About the Antique Rugs of the Future Project

Sheep Breeds of Azerbaijan

Sorting, Washing, Carding, Spinning

"The advantages of handspun yarn to machine spun yarn"

Rediscovery of Ancient Natural Dyes
Our Natural Dyestuffs


Difference between synthetically and naturally dyed rugs

Weaving and Finishing Steps

Galleries of ARFP Caucasian Azerbaijani Rugs


back to antique Kuba Perepedil rugs




Antique Kuba Perepedil double niche rug, c. 1870, 98 x 222 cm, North East Azerbaijan. published at Ralph Kaffel's Caucasian Prayer Rugs as plate 50.

Perepedils were rather harshly treated by Nicolas Fokker in his book Caucasian Rugs of Yesterday, where he wrote, 'If you've seen one of these, you've seen the lot. All appear to have been made on a single model.' While this damning description may be appropriate for some late nineteenth- and early twentieth-century examples, it certainly does not describe the earlier pieces. The format of this rug, for instance, is quite eccentric, with prayer niches at either end. It has been suggested that this and similar examples were woven for export to the West, rather than for prayer. I would question this theory on two counts, however: only one other double-niche Perepedil is known to me (plate 49), and Western demand did not materialize until very late in the nineteenth century.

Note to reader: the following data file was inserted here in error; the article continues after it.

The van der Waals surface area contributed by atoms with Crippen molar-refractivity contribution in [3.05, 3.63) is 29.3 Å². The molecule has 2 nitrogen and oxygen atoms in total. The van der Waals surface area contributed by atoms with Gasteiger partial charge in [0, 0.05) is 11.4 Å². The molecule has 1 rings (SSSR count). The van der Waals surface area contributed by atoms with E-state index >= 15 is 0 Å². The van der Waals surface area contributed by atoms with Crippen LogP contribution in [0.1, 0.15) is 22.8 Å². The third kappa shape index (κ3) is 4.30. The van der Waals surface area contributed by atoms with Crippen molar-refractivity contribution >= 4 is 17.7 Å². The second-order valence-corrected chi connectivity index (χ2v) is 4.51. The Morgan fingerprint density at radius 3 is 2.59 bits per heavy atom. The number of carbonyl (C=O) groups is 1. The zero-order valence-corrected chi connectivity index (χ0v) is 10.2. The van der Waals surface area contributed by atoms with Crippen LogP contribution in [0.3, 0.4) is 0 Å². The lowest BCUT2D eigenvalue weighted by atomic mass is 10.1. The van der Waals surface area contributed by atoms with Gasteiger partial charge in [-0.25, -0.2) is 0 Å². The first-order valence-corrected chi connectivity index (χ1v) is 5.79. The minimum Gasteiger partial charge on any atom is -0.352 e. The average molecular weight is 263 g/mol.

The earliest pieces, some of which date from the early nineteenth century, generally have a white ground as in this example, James Burns, in The Caucasus: Traditions in Weaving, illustrates a wonderful archaic ivory-ground rug - possibly a benchmark piece for this type—that he dates to the first third of the nineteenth century. Christine Klose has proposed that the Perepedil design has its roots in 17th and 18th century Azerbaijani silk embroideries, and places the type shown here as the fourth and final phase of the design's development.


Text and image from Ralph Kaffel's Caucasian Prayer Rugs.